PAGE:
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First Look: HP TouchSmart 310z

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First Look: HP TouchSmart 310z

2:55 /

The $699 version of HP's TouchSmart 310z looks like an appealing home media center thanks to the upgraded touch software, but this tweaked $1,109 version lacks value. Configure a more modest 310z for a better deal without sacrificing touch functionality.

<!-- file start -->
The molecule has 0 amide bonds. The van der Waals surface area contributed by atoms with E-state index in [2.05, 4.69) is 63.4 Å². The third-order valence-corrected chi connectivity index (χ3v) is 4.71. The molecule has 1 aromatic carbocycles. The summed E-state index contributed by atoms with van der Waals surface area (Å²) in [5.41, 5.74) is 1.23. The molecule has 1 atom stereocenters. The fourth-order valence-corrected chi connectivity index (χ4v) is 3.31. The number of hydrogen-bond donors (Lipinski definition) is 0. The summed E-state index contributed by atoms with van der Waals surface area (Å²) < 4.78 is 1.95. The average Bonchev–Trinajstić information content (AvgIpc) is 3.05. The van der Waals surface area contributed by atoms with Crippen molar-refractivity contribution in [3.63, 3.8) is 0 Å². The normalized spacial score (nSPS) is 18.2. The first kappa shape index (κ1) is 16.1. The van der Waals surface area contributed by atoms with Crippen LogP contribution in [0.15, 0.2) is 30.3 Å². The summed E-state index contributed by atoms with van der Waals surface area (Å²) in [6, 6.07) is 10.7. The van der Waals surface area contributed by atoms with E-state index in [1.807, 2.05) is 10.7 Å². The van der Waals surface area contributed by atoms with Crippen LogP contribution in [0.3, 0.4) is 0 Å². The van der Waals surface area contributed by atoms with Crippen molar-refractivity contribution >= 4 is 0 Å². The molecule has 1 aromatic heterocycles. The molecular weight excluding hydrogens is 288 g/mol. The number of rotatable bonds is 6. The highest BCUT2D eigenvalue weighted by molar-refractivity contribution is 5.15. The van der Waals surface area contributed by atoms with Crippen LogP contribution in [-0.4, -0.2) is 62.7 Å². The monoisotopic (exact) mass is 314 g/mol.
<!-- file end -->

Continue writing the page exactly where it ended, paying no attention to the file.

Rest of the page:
Hi, I'm Rich Brown, Senior Editor for CNET.com. Here we're gonna take a look at the HP TouchSmart 310z. This is a configurable all-in-one desktop from HP. There's a 21 inch touch screen, a new design on the outside. It's a sort of a pedestal and stand model, makes a little bit easier to tilt the screen. If you're gonna walk right up to it, that's a nice feature. HP is also updated it's Touch Software. So, this is the main touch interface, down here is a carousel with A variety of apps that you can select to launch and up here HP has sort of done some cool stuff. Now all these icons are links to individual media files. We got a photo here, there's video file that you can play right here on the desktop, you can even create video and audio playlist, that you can launch directly from the environment here without launching a separate app. HP has also introduced an app market for downloadable apps, if you wanna add some but as it stands the system comes in about 28 different little apps, some are useful, some are not You got some media players, some art apps, RSS Feed, a web browser, a couple of games and a few others. The environment moves from side to side that let's you kinda expand your workspace and there's some neat environmental effects that just make the overall experience seem a little bit more engaging. So, as far as the actual touch experience, this is probably the best system on the market. We'd recommend the 699 base model for anyone who wants a PC seen in the kitchen or some other high traffic home area, where you might actually walk up thru the system and stand in front of it to use it. The TouchSmart 310z is a configurable system and HP sent us with a faster CPU, a larger hard drive, more memory and a few other upgrades. The jack up price of up to about 1100 bucks, now for that price, you can actually get a much larger own, one from another vendor with 23 inch display, a Blu-ray drive, faster CPU. So, the hardware value on the higher end version of the 310z isn't quite there. The good news though is that if you drop the specs down, chances are you won't degrade the touch experience too much. So, we advocate buying the system at a lower price and would slightly downgrade its specs. Now for brief tour of the rest of the system, you can see it's got a web-cam up here, you got a couple of USB ports on the left side, over here on the right there's the DVD Drive, you also got an SD Card Slot and a couple of analog audio jacks. Now for the rest of the ports on the back, you got a handful of USB ports, an Ethernet Jack, TV Tuner, Digital Audio Output, as well as a standard analog audio output. That's a pretty basic assortment of ports, there's no eSATA, no firewires, no HDMI input or secondary video output. So the system really is kinda designed to be a self-contained Unit. Now even with an upgraded Quad Core AMD CPU, the system was pretty slow on our performance test compared to other ones in this price range. That means we definitely wouldn't advocate the system for a productivity PC but as a day to day family PC, where you would woke up and actually use the touch environment, we can recommend the system at a lower price point in our view. So, I'm Rich Brown, this is the HP TouchSmart 310z.

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